Tauer: Well, we certainly hope so. We are all in the same boat, quite frankly. We are waiting to see. It is much the same with family and sports teams. I have two boys at Cretin-Derham Hall. I don’t care what level you’re at, you are dealing with a lot of different things. Players and coaches are handling it differently and right now we are in that wait-and-see mode where we hope we have a chance to play. The earliest I think [we could play] would be in late January. There are a lot of unknowns right now. As a coach you try to support your players in the best way you can knowing each one of them has different needs at this time.
Hepola: What is it like for you in practice and open gym? Do you have any of that going on?
Tauer: Well, we won’t with the governor’s orders and you are right, the testing and the different regulations are key variables in determining that. What we have been able to do and what we’ve done is we’ve practiced with masks on and socially distanced. It is certainly nonconventional practices [and] different from anything we’ve done. We’ve tried to be on the safe side and get kids as good of a workout as they can while also trying to build out a practice schedule and a season which coincides with public health. Every day you get more information. You walk into our practice and you would’ve seen guys with masks on, doing a lot of shooting and who are socially distanced.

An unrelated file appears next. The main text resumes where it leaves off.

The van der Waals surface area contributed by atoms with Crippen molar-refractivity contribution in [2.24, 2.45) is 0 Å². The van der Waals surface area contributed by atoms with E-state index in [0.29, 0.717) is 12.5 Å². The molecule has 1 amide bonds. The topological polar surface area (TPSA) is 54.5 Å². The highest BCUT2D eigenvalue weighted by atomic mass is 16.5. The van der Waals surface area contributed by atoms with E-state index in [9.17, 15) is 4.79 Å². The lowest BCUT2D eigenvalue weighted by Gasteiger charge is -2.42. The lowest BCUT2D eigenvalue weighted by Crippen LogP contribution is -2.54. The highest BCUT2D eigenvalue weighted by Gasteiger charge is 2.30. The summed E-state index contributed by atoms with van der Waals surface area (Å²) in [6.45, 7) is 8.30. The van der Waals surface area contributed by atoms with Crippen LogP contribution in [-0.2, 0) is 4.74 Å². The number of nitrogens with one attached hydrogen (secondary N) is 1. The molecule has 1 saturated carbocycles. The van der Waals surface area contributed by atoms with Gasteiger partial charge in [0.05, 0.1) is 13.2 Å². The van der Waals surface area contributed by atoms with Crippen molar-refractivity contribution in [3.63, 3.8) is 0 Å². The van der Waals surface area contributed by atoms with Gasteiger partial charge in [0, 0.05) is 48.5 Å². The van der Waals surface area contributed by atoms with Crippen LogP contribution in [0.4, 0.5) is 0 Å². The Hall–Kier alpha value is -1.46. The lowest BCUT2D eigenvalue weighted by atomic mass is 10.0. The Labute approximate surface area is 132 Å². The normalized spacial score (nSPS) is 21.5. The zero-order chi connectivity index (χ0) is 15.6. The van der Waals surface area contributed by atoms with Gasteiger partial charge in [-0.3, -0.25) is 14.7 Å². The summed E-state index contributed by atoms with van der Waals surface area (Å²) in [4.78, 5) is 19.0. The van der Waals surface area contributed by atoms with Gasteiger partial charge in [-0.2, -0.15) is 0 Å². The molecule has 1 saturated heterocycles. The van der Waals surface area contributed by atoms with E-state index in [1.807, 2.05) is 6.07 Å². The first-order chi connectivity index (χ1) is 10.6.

Through all of it I think the thing I have been most proud of is our guys. Whether it was having our season end last year due to COVID-19 or now this fall. Through all of it they have really stuck together and I have been so impressed by their resilience and understanding that this is bigger than all of us. While it might not be what we individually want in this moment, how we continue to persevere and stick together is what, as a coach, is really gratifying to see.
Hepola: What would be your message to some parents on how to deal with this particular time?